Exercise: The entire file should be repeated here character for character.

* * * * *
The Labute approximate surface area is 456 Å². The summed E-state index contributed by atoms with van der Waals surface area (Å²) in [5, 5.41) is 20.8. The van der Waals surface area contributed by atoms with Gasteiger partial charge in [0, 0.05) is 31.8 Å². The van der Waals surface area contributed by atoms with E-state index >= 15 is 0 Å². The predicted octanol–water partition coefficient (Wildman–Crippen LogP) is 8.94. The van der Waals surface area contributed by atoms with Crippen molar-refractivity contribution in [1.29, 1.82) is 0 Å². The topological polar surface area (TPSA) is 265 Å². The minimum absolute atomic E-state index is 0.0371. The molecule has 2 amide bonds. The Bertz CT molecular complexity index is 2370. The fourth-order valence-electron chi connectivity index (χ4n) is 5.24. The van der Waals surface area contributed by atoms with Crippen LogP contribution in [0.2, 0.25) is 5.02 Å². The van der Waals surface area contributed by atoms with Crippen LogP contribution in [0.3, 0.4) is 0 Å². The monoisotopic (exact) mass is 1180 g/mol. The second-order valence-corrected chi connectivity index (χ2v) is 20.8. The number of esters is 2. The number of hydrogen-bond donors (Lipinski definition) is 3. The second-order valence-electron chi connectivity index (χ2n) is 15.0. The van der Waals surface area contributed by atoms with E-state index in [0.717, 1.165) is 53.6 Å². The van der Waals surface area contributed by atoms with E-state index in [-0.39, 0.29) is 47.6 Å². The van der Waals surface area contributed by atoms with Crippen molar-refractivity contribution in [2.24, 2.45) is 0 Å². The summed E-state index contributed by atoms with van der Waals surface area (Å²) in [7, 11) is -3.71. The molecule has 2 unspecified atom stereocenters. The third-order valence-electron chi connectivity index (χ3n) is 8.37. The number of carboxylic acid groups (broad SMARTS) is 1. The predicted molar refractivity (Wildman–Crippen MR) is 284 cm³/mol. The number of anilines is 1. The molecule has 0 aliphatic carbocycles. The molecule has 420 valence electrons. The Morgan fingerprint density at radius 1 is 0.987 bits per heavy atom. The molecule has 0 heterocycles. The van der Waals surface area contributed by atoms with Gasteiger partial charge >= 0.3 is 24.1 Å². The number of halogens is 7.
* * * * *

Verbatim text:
The Labute approximate surface area is 456 Å². The summed E-state index contributed by atoms with van der Waals surface area (Å²) in [5, 5.41) is 20.8. The van der Waals surface area contributed by atoms with Gasteiger partial charge in [0, 0.05) is 31.8 Å². The van der Waals surface area contributed by atoms with E-state index >= 15 is 0 Å². The predicted octanol–water partition coefficient (Wildman–Crippen LogP) is 8.94. The van der Waals surface area contributed by atoms with Crippen molar-refractivity contribution in [1.29, 1.82) is 0 Å². The topological polar surface area (TPSA) is 265 Å². The minimum absolute atomic E-state index is 0.0371. The molecule has 2 amide bonds. The Bertz CT molecular complexity index is 2370. The fourth-order valence-electron chi connectivity index (χ4n) is 5.24. The van der Waals surface area contributed by atoms with Crippen LogP contribution in [0.2, 0.25) is 5.02 Å². The van der Waals surface area contributed by atoms with Crippen LogP contribution in [0.3, 0.4) is 0 Å². The monoisotopic (exact) mass is 1180 g/mol. The second-order valence-corrected chi connectivity index (χ2v) is 20.8. The number of esters is 2. The number of hydrogen-bond donors (Lipinski definition) is 3. The second-order valence-electron chi connectivity index (χ2n) is 15.0. The van der Waals surface area contributed by atoms with E-state index in [0.717, 1.165) is 53.6 Å². The van der Waals surface area contributed by atoms with E-state index in [-0.39, 0.29) is 47.6 Å². The van der Waals surface area contributed by atoms with Crippen molar-refractivity contribution in [2.24, 2.45) is 0 Å². The summed E-state index contributed by atoms with van der Waals surface area (Å²) in [7, 11) is -3.71. The molecule has 2 unspecified atom stereocenters. The third-order valence-electron chi connectivity index (χ3n) is 8.37. The number of carboxylic acid groups (broad SMARTS) is 1. The predicted molar refractivity (Wildman–Crippen MR) is 284 cm³/mol. The number of anilines is 1. The molecule has 0 aliphatic carbocycles. The molecule has 420 valence electrons. The Morgan fingerprint density at radius 1 is 0.987 bits per heavy atom. The molecule has 0 heterocycles. The van der Waals surface area contributed by atoms with Gasteiger partial charge >= 0.3 is 24.1 Å². The number of halogens is 7.